type instrument were performed with Form Talysurf Intra
50, which is skidless and can be used for waviness, prole
and other parameters such as material ratio with absolute
condence in the measurement results and measurements
by optical 3D surface measurement devices, the innite
focus microscope and the confocal laser scanning
microscope.
3. Conditions of experiment
In this experimental study, the measurements were
made with commercially available Form Talysurf Intra 50
by Taylor Hobson GmbH for the tactile surface evaluation
with a high resolution, in 1.0 mm range 16 nm. By its software ultra it is possible to analyze and monitor operations. It was used 60 mm stylus arm length, 2 lm radius
conisphere diamond stylus tip size, 1 mN force
(speed = 1 mm/s) and Gaussian lter in all measurements
by the stylus instrument [2,14,15]. Each measurement

## Fig. 3. Schematic representation of the principle of a scanning type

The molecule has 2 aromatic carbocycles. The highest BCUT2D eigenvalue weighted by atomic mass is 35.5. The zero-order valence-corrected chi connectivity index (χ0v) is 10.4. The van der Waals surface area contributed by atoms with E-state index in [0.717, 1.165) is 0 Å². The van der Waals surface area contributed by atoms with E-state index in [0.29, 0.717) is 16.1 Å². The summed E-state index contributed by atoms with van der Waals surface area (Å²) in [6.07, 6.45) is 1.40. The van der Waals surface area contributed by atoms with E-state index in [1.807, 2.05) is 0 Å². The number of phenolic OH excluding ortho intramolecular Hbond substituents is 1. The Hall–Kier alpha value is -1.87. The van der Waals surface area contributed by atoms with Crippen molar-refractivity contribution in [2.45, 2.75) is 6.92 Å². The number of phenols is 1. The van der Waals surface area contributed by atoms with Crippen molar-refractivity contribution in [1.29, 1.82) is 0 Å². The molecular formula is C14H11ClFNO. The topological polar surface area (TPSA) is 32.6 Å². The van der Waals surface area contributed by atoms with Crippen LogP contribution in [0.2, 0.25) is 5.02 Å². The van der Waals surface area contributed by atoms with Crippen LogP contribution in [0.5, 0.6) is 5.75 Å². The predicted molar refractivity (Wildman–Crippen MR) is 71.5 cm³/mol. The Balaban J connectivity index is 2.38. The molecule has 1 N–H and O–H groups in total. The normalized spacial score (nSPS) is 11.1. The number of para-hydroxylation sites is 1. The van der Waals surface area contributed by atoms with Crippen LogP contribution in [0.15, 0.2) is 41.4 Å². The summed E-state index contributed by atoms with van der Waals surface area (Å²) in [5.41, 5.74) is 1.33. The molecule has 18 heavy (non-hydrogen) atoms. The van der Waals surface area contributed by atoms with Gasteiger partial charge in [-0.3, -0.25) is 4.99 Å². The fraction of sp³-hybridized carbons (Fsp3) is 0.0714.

confocal laser microscope [13].

## was redone six times. During the process of measuring,

the cutoff length was taken 0.8 mm and the sampling
length 4 mm according to the ISO standards. The analyses
were then performed for all specimens for several roughness parameters which are Ra and Rz parameters giving
us much of the idea [16,17]. Altogether 90 experiments
were conducted in order to allow performing ANOVA and
regression analysis using SPSS 15, capable of predicting
precise surface roughness. The measurements were taken
with commercially available instruments.
4. Experimental work
The precise measurement and evaluation processes of
this research work have been carried out in Vienna University of Technology, Interchangeable Manufacturing and
Industrial Metrology, Nanometrology Laboratory. The
experiments were done by preparing at specimens with
different machining processes such as turning, grinding
and milling. Fifteen at samples with periodic and random
proles of different roughness value classes, having shiny
and browned surfaces were used in this experimental
work. The samples were classied into two groups as periodic and random surface proles in this research work. The